<p>Also note...don't put a comma before "that" when it joins two clauses.</p>

<p>Anyhow...just thought I'd share that little trick. Sorry to pester you if you already knew it and it just kind of happens all the time. Maybe you can use that on the ACT English, though!</p>

<p>Good luck!</p>

<p>A lot of students get a heck of a shock when they run into the financial reality of the cost of college. If you read through some of the posts on CC you will run across many distressed students who have been accepted to their dream schools and somehow expected money to fall from the sky to pay for it and are discovering this does not happen. It is good that you are thinking about this now while you have lots of time to research it.</p>

<p>Your OOS public schools will probably turn out expensive for you unless you qualify for major merit money. State schools do not tend to have large endowments for grant money for need based aid. With an income of $65,000 a year your FAFSA EFC is going to be 10,000 which means you will not qualify for federal grant money. A public OOS is unlikely to come up with $30,000+ in grant money so you would be looking at a lot of loans.</p>

<p>You need some safeties in your list - both academic and financial. Most of the schools that eliminate tuition and loans are very very competitive such as Harvard etc. A 3.4 is low for such schools. </p>

<p>To be competitive for merit based aid you need to be in the top few percentage points Stats wise of the schools you are applying to. Your ACT is good. (though it never hurts for scholarship purposes to retake it and increase it a little). The best scholarships at my Ds State U look at a combination of ACT and GPA. Your GPA would hurt you a little for top scholarships that require ACT and GPA so try and work on that.</p>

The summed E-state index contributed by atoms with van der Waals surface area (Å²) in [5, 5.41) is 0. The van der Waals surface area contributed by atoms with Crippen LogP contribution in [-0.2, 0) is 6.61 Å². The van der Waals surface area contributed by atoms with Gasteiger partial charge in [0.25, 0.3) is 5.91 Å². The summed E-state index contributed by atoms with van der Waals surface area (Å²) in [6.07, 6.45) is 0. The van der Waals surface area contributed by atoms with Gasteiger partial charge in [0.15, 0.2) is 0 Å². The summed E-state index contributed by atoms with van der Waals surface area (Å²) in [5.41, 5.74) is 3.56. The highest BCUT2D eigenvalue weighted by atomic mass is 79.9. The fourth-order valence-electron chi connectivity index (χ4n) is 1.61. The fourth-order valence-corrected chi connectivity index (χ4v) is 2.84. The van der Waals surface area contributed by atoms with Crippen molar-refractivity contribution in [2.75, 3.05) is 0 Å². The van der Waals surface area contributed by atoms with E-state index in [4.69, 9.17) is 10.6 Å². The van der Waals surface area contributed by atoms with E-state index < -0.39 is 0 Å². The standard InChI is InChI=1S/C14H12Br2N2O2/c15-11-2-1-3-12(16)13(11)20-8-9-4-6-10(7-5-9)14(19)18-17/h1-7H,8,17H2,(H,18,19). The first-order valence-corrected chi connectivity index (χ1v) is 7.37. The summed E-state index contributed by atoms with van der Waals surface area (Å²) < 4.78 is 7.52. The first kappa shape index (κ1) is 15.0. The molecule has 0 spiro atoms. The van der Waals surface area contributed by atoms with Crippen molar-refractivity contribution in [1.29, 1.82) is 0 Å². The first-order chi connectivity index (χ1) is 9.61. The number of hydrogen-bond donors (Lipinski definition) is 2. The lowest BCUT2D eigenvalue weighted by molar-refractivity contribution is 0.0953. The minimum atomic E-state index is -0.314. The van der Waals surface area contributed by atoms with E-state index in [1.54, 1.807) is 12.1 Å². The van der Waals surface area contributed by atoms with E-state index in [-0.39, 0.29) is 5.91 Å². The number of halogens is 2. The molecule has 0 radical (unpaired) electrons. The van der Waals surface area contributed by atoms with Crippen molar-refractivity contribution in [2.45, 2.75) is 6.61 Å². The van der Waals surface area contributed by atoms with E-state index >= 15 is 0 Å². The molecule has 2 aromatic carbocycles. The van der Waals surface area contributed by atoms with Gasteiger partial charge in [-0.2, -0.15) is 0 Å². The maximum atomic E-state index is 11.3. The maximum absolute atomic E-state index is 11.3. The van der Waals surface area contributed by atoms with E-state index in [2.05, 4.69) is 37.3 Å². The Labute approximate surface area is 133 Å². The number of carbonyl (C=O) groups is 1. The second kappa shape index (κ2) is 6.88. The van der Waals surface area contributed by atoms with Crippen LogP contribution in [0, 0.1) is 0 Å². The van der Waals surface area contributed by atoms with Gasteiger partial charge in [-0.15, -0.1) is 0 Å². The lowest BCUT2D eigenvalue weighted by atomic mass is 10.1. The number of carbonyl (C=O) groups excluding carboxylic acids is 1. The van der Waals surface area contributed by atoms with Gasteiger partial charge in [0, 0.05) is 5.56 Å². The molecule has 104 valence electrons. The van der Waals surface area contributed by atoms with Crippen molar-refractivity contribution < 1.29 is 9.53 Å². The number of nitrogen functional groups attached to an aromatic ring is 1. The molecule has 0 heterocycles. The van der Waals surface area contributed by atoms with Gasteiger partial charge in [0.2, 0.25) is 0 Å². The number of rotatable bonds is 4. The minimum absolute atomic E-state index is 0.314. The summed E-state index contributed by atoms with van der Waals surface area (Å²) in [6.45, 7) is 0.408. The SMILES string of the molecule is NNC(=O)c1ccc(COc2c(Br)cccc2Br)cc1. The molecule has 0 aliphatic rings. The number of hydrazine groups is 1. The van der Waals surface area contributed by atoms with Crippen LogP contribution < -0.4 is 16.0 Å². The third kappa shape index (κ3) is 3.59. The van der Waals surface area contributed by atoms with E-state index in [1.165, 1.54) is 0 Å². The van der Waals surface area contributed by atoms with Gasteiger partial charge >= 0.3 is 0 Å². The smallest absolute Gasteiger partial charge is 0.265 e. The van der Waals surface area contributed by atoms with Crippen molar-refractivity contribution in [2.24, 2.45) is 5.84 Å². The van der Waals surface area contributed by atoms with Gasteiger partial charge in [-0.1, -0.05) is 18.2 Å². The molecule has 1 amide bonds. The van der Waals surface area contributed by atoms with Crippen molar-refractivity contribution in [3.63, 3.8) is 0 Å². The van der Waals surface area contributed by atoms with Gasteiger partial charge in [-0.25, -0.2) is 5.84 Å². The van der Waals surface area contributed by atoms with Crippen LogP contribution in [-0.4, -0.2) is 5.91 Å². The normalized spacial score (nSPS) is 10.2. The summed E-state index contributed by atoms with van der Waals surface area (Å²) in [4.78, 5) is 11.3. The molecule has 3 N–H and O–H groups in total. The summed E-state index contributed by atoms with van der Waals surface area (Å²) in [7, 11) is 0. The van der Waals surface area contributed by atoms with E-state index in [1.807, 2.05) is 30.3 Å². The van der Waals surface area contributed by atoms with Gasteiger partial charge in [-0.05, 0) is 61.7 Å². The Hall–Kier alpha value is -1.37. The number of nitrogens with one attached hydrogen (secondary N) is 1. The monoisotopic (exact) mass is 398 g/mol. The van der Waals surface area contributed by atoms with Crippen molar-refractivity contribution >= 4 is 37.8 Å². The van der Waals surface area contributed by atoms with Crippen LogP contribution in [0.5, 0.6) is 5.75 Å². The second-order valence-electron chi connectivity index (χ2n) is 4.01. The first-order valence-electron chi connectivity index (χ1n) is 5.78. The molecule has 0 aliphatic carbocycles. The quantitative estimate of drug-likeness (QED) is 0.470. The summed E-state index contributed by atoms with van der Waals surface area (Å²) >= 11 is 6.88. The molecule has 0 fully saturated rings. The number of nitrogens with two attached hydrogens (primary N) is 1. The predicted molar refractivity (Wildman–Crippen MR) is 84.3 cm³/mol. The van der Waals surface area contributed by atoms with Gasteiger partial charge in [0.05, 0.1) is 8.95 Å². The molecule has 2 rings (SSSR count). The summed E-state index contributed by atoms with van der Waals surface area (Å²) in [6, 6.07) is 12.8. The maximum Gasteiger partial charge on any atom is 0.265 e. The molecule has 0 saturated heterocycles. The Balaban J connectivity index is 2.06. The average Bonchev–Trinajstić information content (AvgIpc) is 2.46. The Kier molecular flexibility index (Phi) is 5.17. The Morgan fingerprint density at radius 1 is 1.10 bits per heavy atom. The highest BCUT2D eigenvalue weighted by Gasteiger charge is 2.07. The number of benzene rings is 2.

<p>The way need based aid works for FAFSA only schools is that you complete FAFSA. FAFSA produces a number called the EFC (Estimated Family Contribution). The school takes your EFC away from their COA (Cost Of Attendance). The difference is your 'need' on which financial aid is based. So if the school COA is $42,000 and your EFC is 10,000 your 'need' is $32,000. However many schools do not meet full need and some that do will meet it with thousands of dollars in loans. With an EFC of 10,000 you will not qualify for federal grant money so any federal aid will be in the form of loans and work study. It is unlikely a State school will meet your 'need' of $32,000.</p>

<p>Private schools often require CSS/profile in addition to FAFSA. They will give federal aid based on FAFSA and their own institutional aid based on CSS. Some private schools have huge endowments which they use to finance need based aid so a student with really high Stats and really low income can actually end up paying less to go to such a school. But they are the most competitive to get in to.</p>

<p>P<em>hp</em>fan: Just to let you know, English is not my first language. So please excuse my grammatical errors. By the way, I can tell that you're a cool kid.</p>

<p>Skramata and swimcatsmom: Thanks a bunch for your input. I will keep it that mind!</p>